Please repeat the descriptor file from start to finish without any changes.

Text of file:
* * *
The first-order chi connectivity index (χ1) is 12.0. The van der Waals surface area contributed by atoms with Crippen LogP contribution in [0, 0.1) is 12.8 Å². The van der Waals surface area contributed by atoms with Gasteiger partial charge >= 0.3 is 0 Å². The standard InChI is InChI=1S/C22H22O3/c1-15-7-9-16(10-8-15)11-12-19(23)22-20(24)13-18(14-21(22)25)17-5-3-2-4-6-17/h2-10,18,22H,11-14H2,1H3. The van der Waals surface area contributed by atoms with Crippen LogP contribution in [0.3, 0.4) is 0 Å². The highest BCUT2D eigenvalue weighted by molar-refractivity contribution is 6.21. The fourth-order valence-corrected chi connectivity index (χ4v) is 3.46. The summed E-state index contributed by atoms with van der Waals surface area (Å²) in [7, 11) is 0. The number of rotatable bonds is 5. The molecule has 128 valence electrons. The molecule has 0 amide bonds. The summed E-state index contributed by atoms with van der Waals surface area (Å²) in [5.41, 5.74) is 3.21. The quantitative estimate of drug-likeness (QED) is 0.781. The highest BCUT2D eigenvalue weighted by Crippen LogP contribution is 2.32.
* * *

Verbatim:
The first-order chi connectivity index (χ1) is 12.0. The van der Waals surface area contributed by atoms with Crippen LogP contribution in [0, 0.1) is 12.8 Å². The van der Waals surface area contributed by atoms with Gasteiger partial charge >= 0.3 is 0 Å². The standard InChI is InChI=1S/C22H22O3/c1-15-7-9-16(10-8-15)11-12-19(23)22-20(24)13-18(14-21(22)25)17-5-3-2-4-6-17/h2-10,18,22H,11-14H2,1H3. The van der Waals surface area contributed by atoms with Crippen LogP contribution in [0.3, 0.4) is 0 Å². The highest BCUT2D eigenvalue weighted by molar-refractivity contribution is 6.21. The fourth-order valence-corrected chi connectivity index (χ4v) is 3.46. The summed E-state index contributed by atoms with van der Waals surface area (Å²) in [7, 11) is 0. The number of rotatable bonds is 5. The molecule has 128 valence electrons. The molecule has 0 amide bonds. The summed E-state index contributed by atoms with van der Waals surface area (Å²) in [5.41, 5.74) is 3.21. The quantitative estimate of drug-likeness (QED) is 0.781. The highest BCUT2D eigenvalue weighted by Crippen LogP contribution is 2.32.